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Where Is Tcl Hiding?
by Andreas Kupries

Andreas Kupries, February 15, 2010

Where is Tcl hidingIn basements, gadgets, and embedded in a multitude of applications, where it is silently humming along, working for many people without them being aware of its presence.

For example, as Perl is often called the "duct tape of the Internet", Tcl can be seen as its foundation, running quietly in numerous Cisco routers and other network management tools from companies like Muonics, ByteSphere and iDirect, ensuring that your bytes get where they belong.

Further, consider the multitude of chips in our computers and gadgets. Many of them developed using eCAD systems provided by Mentor Graphics and others. Tcl is embedded into these for automation, customization, GUIs, and testing, ensuring that all these gadgets work as intended.

Have you gone to the movies lately? Several visual effects companies provide products which have Tcl inside for control, automation, flexibility. Not just for niche movies, but block busters as well. The Orc armies in the Lord Of The Rings trilogy were, for example, animated by Massive Software's crowd-simulation and 3d animation tool, where Tcl is used to automate large repetitive tasks.

Tcl is often mistakenly considered a niche language, but it pops up in a surprisingly large variety of niches. It's one of the best kept secrets behind the success of many applications and devices.

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About the Author: RSS

Andreas Kupries is a senior Tcl developer at ActiveState where his focus is the ActiveTcl distribution. He also works on the Tcl Dev Kit component of ASPN Tcl. Andreas is a member of the Tcl Core Team. He's the Tcllib release manager and has authored more than 25 Tcl modules and extensions! He has a Master in Computer Science from the RWTH Aachen.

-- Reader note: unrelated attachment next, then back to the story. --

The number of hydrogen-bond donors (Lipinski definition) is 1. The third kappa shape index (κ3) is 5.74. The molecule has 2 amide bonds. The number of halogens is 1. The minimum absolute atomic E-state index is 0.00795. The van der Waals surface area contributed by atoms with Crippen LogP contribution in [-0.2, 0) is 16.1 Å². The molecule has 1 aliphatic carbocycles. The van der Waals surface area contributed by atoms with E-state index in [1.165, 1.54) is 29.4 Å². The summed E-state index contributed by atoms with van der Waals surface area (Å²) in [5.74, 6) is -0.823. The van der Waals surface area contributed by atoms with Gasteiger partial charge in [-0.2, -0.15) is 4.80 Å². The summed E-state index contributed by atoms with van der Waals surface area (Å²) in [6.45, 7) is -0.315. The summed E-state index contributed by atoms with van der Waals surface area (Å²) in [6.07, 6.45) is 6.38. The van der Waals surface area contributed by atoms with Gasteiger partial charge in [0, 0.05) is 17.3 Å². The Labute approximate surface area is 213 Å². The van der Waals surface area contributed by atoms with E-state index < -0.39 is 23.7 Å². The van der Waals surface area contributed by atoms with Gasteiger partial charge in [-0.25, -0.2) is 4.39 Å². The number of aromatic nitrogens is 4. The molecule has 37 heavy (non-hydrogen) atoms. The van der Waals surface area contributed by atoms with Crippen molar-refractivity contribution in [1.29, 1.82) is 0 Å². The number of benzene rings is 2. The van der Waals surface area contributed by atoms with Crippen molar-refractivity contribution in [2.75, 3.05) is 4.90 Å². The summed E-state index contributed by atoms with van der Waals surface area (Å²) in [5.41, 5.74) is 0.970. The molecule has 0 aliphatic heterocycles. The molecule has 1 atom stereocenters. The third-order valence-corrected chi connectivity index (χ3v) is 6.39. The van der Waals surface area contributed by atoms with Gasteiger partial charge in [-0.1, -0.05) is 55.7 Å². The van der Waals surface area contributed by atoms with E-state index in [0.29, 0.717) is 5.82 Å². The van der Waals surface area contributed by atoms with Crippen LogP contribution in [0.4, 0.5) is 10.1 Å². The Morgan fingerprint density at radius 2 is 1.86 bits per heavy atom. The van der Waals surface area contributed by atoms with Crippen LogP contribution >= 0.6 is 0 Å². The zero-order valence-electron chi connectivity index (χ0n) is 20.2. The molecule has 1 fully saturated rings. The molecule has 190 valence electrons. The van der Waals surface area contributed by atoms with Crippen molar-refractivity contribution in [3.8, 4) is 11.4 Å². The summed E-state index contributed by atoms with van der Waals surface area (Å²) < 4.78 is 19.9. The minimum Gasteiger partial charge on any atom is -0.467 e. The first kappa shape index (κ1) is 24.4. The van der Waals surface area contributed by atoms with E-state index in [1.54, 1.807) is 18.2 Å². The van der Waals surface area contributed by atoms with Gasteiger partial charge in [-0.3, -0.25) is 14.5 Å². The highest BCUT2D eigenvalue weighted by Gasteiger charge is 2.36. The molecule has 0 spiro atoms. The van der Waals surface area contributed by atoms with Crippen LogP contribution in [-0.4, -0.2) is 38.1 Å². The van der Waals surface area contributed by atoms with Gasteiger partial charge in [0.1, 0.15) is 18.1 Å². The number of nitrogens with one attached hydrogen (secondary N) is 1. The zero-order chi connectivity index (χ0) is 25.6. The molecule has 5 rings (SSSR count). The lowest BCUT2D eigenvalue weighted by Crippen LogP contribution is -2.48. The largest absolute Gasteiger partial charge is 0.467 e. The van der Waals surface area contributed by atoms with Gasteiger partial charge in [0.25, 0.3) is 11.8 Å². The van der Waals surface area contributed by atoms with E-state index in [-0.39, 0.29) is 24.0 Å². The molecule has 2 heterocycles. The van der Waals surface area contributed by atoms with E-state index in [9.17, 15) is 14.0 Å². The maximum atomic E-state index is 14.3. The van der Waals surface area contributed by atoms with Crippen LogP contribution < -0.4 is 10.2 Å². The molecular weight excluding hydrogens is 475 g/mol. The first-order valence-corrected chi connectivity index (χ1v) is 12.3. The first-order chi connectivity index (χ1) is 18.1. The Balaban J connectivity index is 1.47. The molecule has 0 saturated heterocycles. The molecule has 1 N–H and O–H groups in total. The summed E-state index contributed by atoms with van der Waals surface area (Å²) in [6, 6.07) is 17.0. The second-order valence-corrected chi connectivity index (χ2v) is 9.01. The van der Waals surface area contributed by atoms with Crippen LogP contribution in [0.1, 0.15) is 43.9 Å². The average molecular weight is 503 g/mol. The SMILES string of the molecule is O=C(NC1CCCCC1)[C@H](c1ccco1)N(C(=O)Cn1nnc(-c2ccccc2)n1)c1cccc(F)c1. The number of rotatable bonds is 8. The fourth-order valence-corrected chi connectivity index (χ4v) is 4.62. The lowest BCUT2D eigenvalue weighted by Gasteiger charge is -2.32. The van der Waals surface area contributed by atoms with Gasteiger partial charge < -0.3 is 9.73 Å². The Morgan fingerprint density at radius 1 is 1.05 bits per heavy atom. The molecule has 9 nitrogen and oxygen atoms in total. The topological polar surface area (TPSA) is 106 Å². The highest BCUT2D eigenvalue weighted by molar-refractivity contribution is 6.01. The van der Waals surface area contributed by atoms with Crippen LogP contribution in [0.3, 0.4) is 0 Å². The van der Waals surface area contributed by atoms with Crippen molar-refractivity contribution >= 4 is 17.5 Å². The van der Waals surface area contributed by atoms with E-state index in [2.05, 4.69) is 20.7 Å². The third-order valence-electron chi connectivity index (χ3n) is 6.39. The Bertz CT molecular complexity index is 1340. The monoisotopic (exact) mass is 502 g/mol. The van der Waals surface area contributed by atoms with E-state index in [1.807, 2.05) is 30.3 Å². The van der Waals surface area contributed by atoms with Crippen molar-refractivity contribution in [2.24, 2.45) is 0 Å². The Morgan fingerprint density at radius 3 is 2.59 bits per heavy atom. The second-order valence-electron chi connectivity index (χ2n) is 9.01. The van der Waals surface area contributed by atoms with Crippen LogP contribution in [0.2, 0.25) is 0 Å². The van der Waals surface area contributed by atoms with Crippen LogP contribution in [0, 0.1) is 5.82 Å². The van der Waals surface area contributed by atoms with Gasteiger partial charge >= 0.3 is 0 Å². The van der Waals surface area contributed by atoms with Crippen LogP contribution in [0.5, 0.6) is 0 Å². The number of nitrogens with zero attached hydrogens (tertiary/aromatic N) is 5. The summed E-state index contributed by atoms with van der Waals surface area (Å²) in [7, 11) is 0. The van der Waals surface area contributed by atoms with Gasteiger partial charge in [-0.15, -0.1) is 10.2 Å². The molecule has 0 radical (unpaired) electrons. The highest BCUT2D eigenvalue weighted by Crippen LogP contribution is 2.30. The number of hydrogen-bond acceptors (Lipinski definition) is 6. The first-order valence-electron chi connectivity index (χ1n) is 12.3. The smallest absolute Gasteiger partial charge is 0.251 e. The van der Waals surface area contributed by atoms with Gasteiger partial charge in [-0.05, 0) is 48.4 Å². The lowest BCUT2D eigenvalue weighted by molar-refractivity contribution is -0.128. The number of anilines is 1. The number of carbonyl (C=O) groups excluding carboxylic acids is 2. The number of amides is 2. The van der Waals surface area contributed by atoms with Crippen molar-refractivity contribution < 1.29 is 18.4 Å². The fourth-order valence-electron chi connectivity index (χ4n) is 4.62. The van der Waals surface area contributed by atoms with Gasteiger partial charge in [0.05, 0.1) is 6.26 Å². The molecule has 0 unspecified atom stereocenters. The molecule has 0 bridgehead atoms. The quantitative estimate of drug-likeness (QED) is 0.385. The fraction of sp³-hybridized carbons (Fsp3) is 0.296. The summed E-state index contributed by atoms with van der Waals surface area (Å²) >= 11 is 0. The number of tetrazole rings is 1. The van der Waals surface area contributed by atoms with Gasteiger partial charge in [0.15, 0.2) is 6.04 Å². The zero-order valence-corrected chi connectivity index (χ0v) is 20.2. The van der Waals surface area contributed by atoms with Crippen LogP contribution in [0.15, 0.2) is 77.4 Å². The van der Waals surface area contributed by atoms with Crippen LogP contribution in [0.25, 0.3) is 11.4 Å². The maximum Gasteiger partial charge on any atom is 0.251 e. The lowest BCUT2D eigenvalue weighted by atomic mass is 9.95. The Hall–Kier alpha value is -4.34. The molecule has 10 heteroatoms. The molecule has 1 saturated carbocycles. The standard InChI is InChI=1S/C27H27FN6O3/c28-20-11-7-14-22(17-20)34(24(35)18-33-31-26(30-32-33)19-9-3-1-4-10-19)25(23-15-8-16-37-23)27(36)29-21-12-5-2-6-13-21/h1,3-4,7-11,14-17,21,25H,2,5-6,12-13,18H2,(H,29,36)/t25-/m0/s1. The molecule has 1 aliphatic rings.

Comments

7 comments for Where Is Tcl Hiding?
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Any project to use Tcl as a development platform on the iPhone ?

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What I am aware of is

http://wiki.tcl.tk/20310

which has some information halfway down the page.

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Stefane - The key issue there is the legal restrictions Apple imposes in the iPhone SDK EULA that prohibits apps that run interpreted code or arbitrary scripts. This obvious limits providing any dynamic language environments on the iPhone "as is". It would be possible to have an app that uses Tcl wholly embedded, and indeed Tcl does compile for the ARM system that the iPhone is based on. However, I'm not currently aware of any deployed usage of Tcl in that manner. It would then have to be clearly advertised, and people don't generally discuss underlying code.

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On a side note, if you are interested in Android scripting, you can find some info on that at http://wiki.tcl.tk/20310.

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Jeff,

from what I and other people understand, Apple's restriction are only on dynamic code that can be downloaded form the Internet. It seems you can use a scripting language to generate a standalone executable.

There are a couple of projects involving Lua (iPhone Wax and Corona) and Javascript (Appcelerator Titanium), which have help some people publish successful apps on the app store, but OTOH no Tcl nor Python.

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[...] First of all, if you aren’t familiar with Tcl it’s “originally from “Tool Command Language”, but conventionally rendered as Tcl is a scripting language created by John Ousterhout”. I encourage you to test it and also if you are interested read Where’s Tcl hiding?. [...]